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15

This ritual is called Bao Quan (抱拳), literally meaning "Fist Wrapping", and is a common etiquette derived from (but not exclusive to) Chinese Martial Arts. It is not necessarily a bow, but rather a salute. Traditionally, this is practiced by: Standing upright, the body straight. Clenching the right fist. Straighten your left palm to have your four fingers ...


9

There are many reasons for this action. It is, by the way, not the opening movement of a form, but a salute, a ritualistic motion. Here are a few reasons: Closed hand is aggression, fight & open hand is peace. Cover aggression with peace to indicate that there is such a power within you but you choose not to use it. Closed hand is yang, open hand is ...


9

One application is to capture a punch. If you enter the puncher's space, there's an arm break and/or a relatively violent takedown similar to some silat takedowns. It can be a deflection and striking/throwing entry without any capturing or breaks. One application Attacker steps in with a right-hand punch. Defender outward-deflects punch using the right ...


5

I've studied Yang style Tai Chi for two years. There are some very simple applications for Single Whip: In the images above, the guy is facing forwards, imagine if the attacker was coming from behind. You start in Wu Chi and when they try to punch the back of your head, you step backwards into single whip, using the whip hand to very subtly deflect the ...


5

There are many applications, depending on what part of the single whip sequence one looks at. There is hooking and pull-down and push with the right hand at the beginning of the motion. Then there is a potential albeit well hidden elbow strike when turning around. Then there is a combination of a ward-off, pull-down and push, the end of which can be seen ...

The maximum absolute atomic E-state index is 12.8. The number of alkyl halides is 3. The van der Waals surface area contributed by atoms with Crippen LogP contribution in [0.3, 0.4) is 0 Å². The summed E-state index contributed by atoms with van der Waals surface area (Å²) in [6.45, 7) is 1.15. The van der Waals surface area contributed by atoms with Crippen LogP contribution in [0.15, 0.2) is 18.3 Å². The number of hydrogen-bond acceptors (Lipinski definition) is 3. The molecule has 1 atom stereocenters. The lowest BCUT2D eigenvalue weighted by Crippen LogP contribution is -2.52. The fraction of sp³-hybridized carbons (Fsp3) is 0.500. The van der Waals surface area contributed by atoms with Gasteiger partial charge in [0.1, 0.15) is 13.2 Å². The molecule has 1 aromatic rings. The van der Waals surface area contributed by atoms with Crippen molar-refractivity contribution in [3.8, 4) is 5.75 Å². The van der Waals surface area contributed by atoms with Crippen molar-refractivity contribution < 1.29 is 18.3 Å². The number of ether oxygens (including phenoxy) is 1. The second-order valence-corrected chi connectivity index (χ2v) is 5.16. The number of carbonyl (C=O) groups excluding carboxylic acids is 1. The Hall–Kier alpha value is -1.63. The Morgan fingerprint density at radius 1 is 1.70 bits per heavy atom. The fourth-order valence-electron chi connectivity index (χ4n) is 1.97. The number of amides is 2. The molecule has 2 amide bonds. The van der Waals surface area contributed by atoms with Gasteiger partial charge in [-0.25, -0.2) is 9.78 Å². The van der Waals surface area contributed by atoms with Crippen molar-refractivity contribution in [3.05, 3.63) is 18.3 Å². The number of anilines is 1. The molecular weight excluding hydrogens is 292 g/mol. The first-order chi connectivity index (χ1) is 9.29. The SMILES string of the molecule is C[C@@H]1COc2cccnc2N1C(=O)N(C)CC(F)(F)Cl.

2

In the system that I teach in, the left hand symbolizes the mind, the right symbolizes the body. We have three bows as you progress through training: For beginners, the hands are at the side in a fist to symbolize your mind and body are far apart. Roughly half way to Black Belt, hands together similar to the picture, however left hand fingers are straight ...


1

This hand posture is also found associated with the sho chiku bai (pine, bamboo, plum) formations as seen at this link: http://www.skski.net/sho-chiku-bai-mon.html. More details about that can be found there, as well. In Morihei Ueshiba's book on aikido talks about the sho chiku bai throughout its pages, but doesn't discuss the hand postures: ...


1

The fist is symbolic of fighting or war, the open hand is covering it showing that we come in peace, but are ready for war if that is what the other person wants or brings. The open hand with the fingers straight is also similar to an extended open hand ready to be shaken. With the fingers outstretched towards the other person it's basically showing that we ...


1

I think this is being over analysed. This is simply a courteous symbol of respect. All martial art instruction emphasises that conflict should be avoided wherever possible. I must admit that I find the idea of different expressions of respect dependent on grade a little bizarre.


1

Turns out my teacher was pondering the same question. What are some applications for Single Whip?. My teacher shows a variety of applications for single whip. The second video emphasizes how to use the "hook" portion of the single whip. (and stars me as the portly victim).



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